Histological observations revealed that although external structures were not clearly observed by SEM (Fig. 2a), the primordial structures of compound eyes formed during the larval stages (Fig. 3a), when some cells of the eye primordium and a short, relatively thin optic nerve were evident. In 2nd-stage nymphs, ommatidial units consisting of several cells, probably including the retinula (sense) cell, were observed (Fig. 3b). These ommatidial units were clearly recognized at N4, showing corneagenous and retinula cells (Fig. 3c). In N6, crystalline cones were also observed (Fig. 3d), and alates possessed ommatidia of uniform size standing in a row (Fig. 3e). The optic nerve fibers in N6 were as thick as those of alates (data not shown). In the apterous line of workers and soldiers, all individuals possessed some cells of the compound eye primordium and thin optic nerve fibers (Fig. 3g–i). Throughout the developmental stages of the worker line, however, no cell differentiation in the primordium or development of the optic nerves was observed. Nymphoids possessed ommatidial structures (Fig. 3f), but no development of corneagenous or retinula cells was observed in the ommatidia. Furthermore, individual ommatidia could not be clearly discriminated, compared with those of N6 (Fig. 3d) and alates (Fig. 3e). Although ergatoids possessed the eye primordium and nerve fibers, no cell differentiation was observed in the ommatidia (Fig. 3j).
Both nymphoids and ergatoids possessed well-developed ovaries and spermathecae (Fig. 4). Each ovary was composed of several ovarioles in which long oocytes containing yolk were present. Sperm was observed in the well-developed spermathecae of both neotenics (Fig. 4c, d).
Compound eye formation in each developmental pathway in Reticulitermes speratus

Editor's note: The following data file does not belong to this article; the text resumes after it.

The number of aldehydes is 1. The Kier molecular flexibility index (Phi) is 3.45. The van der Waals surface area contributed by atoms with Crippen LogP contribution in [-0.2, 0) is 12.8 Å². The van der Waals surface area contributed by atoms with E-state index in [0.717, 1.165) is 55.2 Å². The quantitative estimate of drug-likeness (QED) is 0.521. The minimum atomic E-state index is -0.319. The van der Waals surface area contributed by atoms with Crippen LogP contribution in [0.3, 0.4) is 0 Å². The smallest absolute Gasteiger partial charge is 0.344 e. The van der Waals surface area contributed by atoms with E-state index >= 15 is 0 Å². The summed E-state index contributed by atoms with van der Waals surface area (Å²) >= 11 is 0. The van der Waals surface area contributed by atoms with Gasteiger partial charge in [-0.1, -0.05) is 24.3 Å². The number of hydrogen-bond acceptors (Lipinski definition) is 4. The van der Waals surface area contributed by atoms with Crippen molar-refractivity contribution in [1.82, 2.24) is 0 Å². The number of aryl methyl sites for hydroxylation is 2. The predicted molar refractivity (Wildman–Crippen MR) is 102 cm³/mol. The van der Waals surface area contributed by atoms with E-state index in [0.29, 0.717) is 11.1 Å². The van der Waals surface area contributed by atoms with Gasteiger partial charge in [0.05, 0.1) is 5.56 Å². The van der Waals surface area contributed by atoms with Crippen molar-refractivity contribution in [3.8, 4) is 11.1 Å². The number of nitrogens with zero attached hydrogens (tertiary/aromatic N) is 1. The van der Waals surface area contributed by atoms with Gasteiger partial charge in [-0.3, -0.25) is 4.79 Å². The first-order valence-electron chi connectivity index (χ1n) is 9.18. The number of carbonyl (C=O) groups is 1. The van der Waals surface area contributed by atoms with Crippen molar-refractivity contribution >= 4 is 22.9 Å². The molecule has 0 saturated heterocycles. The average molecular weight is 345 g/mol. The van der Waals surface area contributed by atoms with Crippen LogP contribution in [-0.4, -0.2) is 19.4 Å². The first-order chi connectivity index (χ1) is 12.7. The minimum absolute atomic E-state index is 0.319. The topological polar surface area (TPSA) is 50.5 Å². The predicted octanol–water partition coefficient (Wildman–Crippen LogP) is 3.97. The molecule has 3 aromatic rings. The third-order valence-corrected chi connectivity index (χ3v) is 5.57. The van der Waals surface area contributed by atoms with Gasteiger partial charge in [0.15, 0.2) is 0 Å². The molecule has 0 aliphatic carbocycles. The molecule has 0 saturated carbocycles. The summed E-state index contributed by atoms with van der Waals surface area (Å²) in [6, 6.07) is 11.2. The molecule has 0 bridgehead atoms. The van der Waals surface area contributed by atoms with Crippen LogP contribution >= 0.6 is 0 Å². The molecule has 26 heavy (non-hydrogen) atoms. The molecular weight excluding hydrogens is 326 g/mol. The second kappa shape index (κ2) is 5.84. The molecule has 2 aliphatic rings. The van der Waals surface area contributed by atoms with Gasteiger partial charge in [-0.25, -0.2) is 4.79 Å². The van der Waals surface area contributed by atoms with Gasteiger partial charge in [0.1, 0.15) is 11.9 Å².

Hemimetabolous insects generally possess compound eyes with an elaborate ommatidial structure from just after hatching, and formation of the morphogenetic furrows and cell differentiation in the ommatidia begin during the embryogenesis (reviewed in Friedrich, 2003). Although the internal fine structures of the ommatidia during postembryonic growth were not clearly examined, our morphological observations on successive developmental stages of the compound eyes of R. speratus make it clear that the eye primordia existed in workers as well as in nymphs and that progressive eye development occurred throughout the course of imaginal development. The first-instar larvae of K. flavicollis and N. koshunensis possess the eye primordium, and the number of ommatidia increases with successive molts (Richard, 1969; Katoh et al., 2007). Thus, in these termite groups with the linear caste-developmental pathway (Roisin, 2000), cell proliferation occurs continuously in compound eyes between the postembryonic growth molts. In R. speratus, no larval individuals used in this study (n=5) possessed an obvious compound eye structure on the surface of the cuticle, but W2 showed the outer rim of the eyes (Fig. 2g) and some undifferentiated cells in the primordium (Fig. 3g). Thus, slight cell proliferation may occur from the larval stages to worker castes. However, subsequent developmental processes completely stop in apterous workers and soldiers at the beginning of ommatidium formation (Figs. 2, 3).